Much as I like the Paranormal Activity pictures for their unfashionable minimalism and quaintly Victorian lack of gore, it’s nice to get back to something like The Woman in Black — not authentic Victoriana, exactly (Susan Hill’s novel was published in 1983), and certainly not afraid of a little muck and blood, but fully invested in the spirit and spirits of that era. The film, a handsome nerve-jangler co-produced under the storied Hammer horror banner, amps up the scares without turning them into something completely stupid. Success!
Harry Potter finally behind him, Daniel Radcliffe has chosen a different sort of supernatural fantasy to launch his film career as an adult. In the 1920s, a London solicitor named Arthur Kipps is sent north to a grim, moist residence known as Eel Marsh House in order to settle the affairs of its recently deceased owner.
Years earlier the recluse Alice Drablow lost her little boy in a drowning accident in the nearby marsh.
His cries for help can be heard, still. With the help of a kindly but not entirely forthcoming local landowner (Ciaran Hinds) and his grieving wife ( Janet McTeer), Kipps learns the truth of the village of Crythin Gifford, having to do with a startling fatality rate for its young people and the title specter, whom Kipps spies in suitably eerie locations.
The Woman in Black is a highly known multimedia quantity in England. The stage version has run for decades in London and has gotten around all over the world. A 1989 British TV adaptation scored with the public, rewriting Hill’s storyline substantially. The new film, written by Jane Goldman and directed by Eden Lake’s James Watkins, revises a fair bit as well, and effectively.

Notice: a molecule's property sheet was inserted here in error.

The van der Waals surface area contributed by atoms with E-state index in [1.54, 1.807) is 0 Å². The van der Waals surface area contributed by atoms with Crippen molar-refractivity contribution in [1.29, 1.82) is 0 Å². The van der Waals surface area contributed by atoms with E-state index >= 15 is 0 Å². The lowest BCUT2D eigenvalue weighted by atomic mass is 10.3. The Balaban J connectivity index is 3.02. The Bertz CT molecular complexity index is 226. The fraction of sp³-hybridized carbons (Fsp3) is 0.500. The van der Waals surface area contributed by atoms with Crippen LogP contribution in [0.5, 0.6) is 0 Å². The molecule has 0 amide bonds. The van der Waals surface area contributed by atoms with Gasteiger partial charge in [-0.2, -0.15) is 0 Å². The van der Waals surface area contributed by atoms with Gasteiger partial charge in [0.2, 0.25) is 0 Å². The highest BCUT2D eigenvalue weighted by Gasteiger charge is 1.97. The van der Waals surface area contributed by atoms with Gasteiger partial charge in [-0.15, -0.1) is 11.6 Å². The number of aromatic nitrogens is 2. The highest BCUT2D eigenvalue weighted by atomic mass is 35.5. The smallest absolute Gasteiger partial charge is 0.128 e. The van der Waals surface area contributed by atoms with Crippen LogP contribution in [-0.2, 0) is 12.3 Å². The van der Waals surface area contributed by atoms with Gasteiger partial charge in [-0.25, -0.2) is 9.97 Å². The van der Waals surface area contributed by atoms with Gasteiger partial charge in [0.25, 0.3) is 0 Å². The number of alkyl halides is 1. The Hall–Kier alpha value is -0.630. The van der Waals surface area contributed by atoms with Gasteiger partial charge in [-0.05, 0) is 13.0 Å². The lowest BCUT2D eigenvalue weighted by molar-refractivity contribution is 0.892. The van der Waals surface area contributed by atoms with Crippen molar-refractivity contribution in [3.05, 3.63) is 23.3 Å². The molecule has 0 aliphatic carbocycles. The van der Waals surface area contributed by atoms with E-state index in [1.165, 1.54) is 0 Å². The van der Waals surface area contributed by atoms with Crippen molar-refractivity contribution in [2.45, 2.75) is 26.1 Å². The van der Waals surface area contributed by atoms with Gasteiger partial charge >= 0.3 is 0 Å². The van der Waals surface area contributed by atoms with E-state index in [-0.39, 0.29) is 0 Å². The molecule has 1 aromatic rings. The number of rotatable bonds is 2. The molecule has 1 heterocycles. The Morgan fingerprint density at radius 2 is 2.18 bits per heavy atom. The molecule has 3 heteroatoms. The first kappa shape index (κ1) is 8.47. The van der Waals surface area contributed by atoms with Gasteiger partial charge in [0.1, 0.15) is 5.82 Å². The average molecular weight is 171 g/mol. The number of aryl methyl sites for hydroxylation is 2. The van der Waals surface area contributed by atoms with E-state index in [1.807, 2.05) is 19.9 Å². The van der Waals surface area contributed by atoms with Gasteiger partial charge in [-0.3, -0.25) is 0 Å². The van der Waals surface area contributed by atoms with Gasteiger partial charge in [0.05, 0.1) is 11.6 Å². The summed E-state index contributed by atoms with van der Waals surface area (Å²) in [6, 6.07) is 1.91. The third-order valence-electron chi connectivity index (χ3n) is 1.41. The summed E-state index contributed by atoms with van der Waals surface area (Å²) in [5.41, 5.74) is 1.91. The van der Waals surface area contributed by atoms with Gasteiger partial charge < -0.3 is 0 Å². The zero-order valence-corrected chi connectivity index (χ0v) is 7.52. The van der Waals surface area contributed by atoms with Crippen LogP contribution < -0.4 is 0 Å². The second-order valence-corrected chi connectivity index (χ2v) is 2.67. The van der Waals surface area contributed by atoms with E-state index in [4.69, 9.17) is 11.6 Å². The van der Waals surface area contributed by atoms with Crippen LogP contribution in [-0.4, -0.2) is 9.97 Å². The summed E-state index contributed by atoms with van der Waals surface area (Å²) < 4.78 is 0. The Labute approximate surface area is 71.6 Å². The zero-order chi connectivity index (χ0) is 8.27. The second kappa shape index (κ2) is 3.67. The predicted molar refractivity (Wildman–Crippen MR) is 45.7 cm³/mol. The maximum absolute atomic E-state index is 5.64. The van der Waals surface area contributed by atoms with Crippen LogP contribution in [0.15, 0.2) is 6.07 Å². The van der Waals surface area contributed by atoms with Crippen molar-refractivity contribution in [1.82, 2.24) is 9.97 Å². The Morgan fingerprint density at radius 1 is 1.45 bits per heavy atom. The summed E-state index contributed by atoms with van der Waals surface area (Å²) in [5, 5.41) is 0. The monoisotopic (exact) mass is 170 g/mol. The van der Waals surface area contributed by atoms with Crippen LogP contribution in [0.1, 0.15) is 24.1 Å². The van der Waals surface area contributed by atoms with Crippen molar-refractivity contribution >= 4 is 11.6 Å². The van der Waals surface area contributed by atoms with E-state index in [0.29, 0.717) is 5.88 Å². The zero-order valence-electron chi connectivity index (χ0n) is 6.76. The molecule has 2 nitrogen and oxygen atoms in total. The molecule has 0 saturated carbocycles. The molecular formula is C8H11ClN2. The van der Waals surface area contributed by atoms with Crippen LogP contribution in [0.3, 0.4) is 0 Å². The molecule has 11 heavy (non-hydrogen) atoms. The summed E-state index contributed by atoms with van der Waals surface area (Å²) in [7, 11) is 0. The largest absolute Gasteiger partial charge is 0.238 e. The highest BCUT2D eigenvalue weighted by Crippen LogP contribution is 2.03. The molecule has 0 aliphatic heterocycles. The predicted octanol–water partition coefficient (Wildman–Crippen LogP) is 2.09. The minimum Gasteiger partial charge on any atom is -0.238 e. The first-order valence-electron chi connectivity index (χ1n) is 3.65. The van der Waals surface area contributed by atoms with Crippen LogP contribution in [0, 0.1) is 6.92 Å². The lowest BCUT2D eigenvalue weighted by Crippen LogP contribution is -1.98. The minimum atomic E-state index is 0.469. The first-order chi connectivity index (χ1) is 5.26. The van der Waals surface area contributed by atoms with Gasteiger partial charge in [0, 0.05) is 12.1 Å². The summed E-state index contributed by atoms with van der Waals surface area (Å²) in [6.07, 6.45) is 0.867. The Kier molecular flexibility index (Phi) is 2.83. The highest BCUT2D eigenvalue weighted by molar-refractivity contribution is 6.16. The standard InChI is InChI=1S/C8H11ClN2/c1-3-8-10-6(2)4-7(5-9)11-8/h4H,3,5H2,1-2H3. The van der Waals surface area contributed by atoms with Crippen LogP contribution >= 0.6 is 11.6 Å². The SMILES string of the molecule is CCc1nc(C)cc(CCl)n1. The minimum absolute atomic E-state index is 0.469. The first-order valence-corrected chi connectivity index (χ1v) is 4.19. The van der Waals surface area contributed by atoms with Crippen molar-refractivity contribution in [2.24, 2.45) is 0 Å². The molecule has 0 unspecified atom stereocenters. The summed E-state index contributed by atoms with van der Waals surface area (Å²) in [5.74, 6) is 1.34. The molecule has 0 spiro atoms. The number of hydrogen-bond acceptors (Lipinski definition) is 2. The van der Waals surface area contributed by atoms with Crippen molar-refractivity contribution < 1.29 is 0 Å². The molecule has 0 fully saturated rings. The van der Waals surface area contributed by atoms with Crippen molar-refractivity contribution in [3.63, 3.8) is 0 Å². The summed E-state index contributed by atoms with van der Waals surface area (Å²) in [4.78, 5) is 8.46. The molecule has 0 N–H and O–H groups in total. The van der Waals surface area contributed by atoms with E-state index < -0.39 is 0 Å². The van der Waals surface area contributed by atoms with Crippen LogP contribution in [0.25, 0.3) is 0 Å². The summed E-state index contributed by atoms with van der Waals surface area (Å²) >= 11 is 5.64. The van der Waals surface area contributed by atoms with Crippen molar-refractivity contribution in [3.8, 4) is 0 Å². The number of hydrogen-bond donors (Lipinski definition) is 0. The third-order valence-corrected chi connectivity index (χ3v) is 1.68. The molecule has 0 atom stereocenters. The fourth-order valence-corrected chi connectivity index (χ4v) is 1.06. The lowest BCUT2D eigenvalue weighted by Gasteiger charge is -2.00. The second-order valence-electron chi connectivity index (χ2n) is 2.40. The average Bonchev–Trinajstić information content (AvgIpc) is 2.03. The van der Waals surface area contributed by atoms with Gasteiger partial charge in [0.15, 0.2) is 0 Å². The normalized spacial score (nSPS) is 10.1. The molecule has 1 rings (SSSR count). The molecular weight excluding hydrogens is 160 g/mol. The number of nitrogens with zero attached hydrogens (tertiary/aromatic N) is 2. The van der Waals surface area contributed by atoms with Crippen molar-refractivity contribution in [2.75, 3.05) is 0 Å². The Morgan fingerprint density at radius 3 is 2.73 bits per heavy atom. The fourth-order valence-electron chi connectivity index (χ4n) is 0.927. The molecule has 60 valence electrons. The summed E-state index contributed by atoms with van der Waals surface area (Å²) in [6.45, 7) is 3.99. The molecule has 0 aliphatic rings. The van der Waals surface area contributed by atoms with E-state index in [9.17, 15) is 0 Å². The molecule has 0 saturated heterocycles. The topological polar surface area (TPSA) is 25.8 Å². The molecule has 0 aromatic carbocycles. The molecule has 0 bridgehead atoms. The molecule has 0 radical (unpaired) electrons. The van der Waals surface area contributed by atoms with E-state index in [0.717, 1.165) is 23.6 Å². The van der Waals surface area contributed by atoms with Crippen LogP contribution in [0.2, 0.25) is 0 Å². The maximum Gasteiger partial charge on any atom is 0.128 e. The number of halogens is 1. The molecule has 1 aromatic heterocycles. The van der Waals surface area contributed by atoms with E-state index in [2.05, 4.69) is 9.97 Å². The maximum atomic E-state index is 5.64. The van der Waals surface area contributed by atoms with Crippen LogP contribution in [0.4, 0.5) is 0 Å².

In slightly overstuffed fashion Goldman and Watkins increase substantially the number of deadly incidents and near-death experiences, opening with a triple-suicide prologue and keeping the crises mounting throughout. Unlike the callow, untested Kipps of the novel and previous versions, Radcliffe’s character comes pre-haunted this time, having already lost his wife (she dies while giving birth to their son) and in danger of losing his job. These changes give Radcliffe less to do in terms of change-ups, but large, thickly atmospheric sections of The Woman in Black are nearly dialoguefree and all the better for it.
The work Radcliffe does here is primarily reactive.
It’s also quite good. I’d say he’s on his way as a post- Potter entity, and The Woman in Black deserves a stateside audience. I only wish Watkins had done without the “WHUUNNNGGGG!!!!” sound effects whenever somebody or something suddenly appears in frame, further racking the nerves of our ectoplasmically beset hero.
—MCT, Tribune Media Service Respond: firstname.lastname@example.org